This patch attempts to update application of evaluation contexts to better represent, what is manifestly constant evaluated.
There are some outstanding concerns I'll mark with inline comments.
|15597 ↗||(On Diff #251450)|
This is my main concern with this patch. There's something subtle here, and it's unclear from an outsider's (my) perspective what the root issue is here.
Effectively we get into trouble when we first enter ActOnCXXEnterDeclInitializer on the isManifestlyEvaluatedVar branch. We then exit at ActOnCXXExitDeclInitializer, triggering this branch, as Rec.isConstantEvaluated() is true. This results in the cleanups being dropped. Then when we enter the constexpr evaluator for VarDecl::evaluateValue. the evaluator is unhappy as we're missing a cleanup for the created temporary.
Any input that allows this to be resolved without the special case, or that otherwise informs how this should work, and why unevaluated and constant evaluated are treated equally here, would be awesome. I'll note that in reviewing the revision history, this condition dates back to when ConstantEvaluated was created, so perhaps this is a "historical artifact" of that time?
|16793–16797 ↗||(On Diff #251450)|
We can't implement the checks for manifestly constant-evaluated initializers this way in general. Per [expr.const]/14, we need to treat the initializer as manifestly constant-evaluated if it's "the initializer of a variable that is usable in constant expressions or has constant initialization". We can't test either of those conditions in general until we know what the initializer is, because they can both depend on whether evaluation of the initializer succeeds. (This approach works for the case of constexpr variables, which are always usable in constant expressions, but not any of the other cases, and the approach we'll need for the other cases will also handle constexpr variables. There is a very modest benefit to special-casing constexpr variable initializers regardless -- we can avoid forming and then pruning out nested ConstantExpr nodes for immediate invocations inside the initializer -- but I think it's probably not worth the added complexity.)
To address the general problem, we should handle this in CheckCompleteVariableDeclaration, which is where we evaluate the initializer and generally determine whether the variable has constant initialization and / or is usable in constant expressions. Probably the cleanest approach -- and certainly the one I'd been intending to pursue -- would be to wrap the initializer with a ConstantExpr there in the relevant cases, and allow the usual handling of nested immediate invocations to prune out any ConstantExprs nested within the initializer representing inner calls to consteval functions. (I think I've mentioned elsewhere that I would like to remove the "evaluated value" storage on VarDecl in favor of using ConstantExpr for this purpose.)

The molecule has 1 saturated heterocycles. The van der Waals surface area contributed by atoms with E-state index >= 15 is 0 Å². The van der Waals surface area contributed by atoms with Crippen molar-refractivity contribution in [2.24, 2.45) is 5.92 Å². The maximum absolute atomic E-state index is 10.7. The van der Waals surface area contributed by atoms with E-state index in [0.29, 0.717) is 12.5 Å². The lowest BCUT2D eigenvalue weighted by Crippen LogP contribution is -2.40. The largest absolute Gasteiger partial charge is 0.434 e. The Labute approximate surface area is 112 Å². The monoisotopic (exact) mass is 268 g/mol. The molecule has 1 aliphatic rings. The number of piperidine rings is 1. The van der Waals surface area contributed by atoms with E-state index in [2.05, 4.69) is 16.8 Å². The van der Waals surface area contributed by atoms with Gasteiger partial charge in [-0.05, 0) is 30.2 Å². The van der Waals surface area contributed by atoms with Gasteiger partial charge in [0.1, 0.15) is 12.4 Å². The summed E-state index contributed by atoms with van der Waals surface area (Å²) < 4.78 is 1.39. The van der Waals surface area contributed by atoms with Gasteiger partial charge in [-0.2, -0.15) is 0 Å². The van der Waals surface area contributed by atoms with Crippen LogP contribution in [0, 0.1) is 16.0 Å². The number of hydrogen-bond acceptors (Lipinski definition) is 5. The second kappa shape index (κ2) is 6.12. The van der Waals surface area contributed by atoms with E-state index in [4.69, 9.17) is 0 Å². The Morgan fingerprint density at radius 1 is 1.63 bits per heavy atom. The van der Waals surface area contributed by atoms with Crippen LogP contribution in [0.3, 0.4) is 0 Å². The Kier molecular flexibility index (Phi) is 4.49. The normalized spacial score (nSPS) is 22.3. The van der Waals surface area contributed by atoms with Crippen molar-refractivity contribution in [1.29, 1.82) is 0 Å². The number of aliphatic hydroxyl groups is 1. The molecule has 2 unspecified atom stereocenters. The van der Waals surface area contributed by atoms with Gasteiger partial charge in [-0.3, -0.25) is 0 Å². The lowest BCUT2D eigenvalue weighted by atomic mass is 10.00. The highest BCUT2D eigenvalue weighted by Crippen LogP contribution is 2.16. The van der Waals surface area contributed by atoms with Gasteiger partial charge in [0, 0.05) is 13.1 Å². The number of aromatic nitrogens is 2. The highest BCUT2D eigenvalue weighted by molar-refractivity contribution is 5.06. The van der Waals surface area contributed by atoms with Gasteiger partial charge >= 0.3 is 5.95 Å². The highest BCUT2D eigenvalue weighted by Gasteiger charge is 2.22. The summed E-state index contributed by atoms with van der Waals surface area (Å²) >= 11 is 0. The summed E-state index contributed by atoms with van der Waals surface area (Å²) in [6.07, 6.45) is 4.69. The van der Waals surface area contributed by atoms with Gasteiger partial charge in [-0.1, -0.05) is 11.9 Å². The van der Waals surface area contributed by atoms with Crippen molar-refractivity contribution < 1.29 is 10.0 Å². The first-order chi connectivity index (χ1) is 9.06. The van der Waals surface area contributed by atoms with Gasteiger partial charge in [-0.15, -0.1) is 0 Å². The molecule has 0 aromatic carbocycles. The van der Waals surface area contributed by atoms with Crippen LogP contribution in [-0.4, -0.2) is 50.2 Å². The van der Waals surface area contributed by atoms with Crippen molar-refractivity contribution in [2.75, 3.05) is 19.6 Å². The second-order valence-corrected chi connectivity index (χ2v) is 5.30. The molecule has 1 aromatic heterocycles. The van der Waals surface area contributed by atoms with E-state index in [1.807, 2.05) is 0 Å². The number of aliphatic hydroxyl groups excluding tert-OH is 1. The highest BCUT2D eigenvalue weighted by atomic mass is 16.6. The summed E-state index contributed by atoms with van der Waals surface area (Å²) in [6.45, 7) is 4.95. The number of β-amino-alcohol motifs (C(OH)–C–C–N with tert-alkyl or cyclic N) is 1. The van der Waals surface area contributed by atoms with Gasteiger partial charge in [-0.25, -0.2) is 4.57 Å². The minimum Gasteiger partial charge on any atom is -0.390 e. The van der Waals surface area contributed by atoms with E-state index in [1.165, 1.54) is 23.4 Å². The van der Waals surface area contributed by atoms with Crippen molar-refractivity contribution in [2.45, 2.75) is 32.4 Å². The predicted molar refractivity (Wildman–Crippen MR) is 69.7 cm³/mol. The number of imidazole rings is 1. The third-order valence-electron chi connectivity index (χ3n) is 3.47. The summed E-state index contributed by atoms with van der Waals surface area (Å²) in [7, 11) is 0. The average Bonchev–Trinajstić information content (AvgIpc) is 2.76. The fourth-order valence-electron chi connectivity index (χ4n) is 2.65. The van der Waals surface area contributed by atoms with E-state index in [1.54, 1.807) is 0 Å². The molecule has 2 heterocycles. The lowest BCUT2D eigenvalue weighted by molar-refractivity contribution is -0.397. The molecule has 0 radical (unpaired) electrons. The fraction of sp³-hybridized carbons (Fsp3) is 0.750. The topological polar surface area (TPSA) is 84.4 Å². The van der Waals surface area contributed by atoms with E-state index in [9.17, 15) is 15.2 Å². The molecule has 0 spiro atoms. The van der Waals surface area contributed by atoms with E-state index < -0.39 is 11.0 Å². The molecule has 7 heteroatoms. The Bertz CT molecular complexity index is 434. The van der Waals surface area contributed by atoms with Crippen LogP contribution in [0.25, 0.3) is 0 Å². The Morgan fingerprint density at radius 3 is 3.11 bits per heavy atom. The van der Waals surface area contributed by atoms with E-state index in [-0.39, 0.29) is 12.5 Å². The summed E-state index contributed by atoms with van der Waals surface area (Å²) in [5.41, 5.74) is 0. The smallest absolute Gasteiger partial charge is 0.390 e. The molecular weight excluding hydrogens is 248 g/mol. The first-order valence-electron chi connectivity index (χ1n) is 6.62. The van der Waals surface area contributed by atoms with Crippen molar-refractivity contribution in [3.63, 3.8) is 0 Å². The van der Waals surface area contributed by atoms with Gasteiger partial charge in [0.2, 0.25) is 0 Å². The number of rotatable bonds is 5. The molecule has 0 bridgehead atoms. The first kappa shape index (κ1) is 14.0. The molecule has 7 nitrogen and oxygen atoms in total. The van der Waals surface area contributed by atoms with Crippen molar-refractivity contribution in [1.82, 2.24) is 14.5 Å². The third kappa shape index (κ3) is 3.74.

|16793–16797 ↗||(On Diff #251450)|
So, this patch is motivated for us by the desire to check if a "meta type" variable, belongs to a compile time, or runtime. Additionally, this is used being used to verify our compile time, "injection statement", is not appearing in a runtime context. This prevents reflections/metaprogramming values and logic from leaking nonsensically into runtime code.
I think this can be accomplished as you said in the CheckCompleteVariableDeclaration. We're already checking for out of place "meta type" variables there, though we catch fragments, and injection statements more eagerly. In retrospect, I don't think there is any issue removing the eager check from the fragments, and I don't think the checking of the injection statements should be affected by this case.
I'll try and look more into this in the morning.
Updated the patch to correct formatting issues, and removed application of the ConstantEvaluated evaluation context to var decls as it introduces too much complexity.
Additionally removed a fix for decltype with immediate functions that snuck into this patch. This will be submitted separately.